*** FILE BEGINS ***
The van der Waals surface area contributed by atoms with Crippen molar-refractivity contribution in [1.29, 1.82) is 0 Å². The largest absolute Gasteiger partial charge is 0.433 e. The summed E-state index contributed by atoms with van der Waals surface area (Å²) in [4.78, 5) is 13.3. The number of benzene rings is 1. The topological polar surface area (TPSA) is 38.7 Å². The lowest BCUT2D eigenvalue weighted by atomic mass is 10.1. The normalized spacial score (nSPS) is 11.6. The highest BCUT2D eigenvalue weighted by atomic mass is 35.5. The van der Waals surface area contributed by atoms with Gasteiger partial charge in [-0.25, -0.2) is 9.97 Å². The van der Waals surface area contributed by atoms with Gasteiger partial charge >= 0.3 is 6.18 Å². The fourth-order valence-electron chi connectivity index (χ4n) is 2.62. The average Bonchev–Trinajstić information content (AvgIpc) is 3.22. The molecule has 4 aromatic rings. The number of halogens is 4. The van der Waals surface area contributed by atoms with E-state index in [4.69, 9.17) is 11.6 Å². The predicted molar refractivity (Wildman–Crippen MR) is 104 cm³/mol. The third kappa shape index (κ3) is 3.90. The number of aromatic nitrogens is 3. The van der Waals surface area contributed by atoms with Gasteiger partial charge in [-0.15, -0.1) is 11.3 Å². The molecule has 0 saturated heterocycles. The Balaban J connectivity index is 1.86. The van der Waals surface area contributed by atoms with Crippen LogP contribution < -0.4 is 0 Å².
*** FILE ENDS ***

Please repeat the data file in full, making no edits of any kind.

The van der Waals surface area contributed by atoms with Crippen molar-refractivity contribution in [1.29, 1.82) is 0 Å². The largest absolute Gasteiger partial charge is 0.433 e. The summed E-state index contributed by atoms with van der Waals surface area (Å²) in [4.78, 5) is 13.3. The number of benzene rings is 1. The topological polar surface area (TPSA) is 38.7 Å². The lowest BCUT2D eigenvalue weighted by atomic mass is 10.1. The normalized spacial score (nSPS) is 11.6. The highest BCUT2D eigenvalue weighted by atomic mass is 35.5. The van der Waals surface area contributed by atoms with Gasteiger partial charge in [-0.25, -0.2) is 9.97 Å². The van der Waals surface area contributed by atoms with Gasteiger partial charge >= 0.3 is 6.18 Å². The fourth-order valence-electron chi connectivity index (χ4n) is 2.62. The average Bonchev–Trinajstić information content (AvgIpc) is 3.22. The molecule has 4 aromatic rings. The number of halogens is 4. The van der Waals surface area contributed by atoms with E-state index in [4.69, 9.17) is 11.6 Å². The predicted molar refractivity (Wildman–Crippen MR) is 104 cm³/mol. The third kappa shape index (κ3) is 3.90. The number of aromatic nitrogens is 3. The van der Waals surface area contributed by atoms with Gasteiger partial charge in [-0.15, -0.1) is 11.3 Å². The molecule has 0 saturated heterocycles. The Balaban J connectivity index is 1.86. The van der Waals surface area contributed by atoms with Crippen LogP contribution < -0.4 is 0 Å².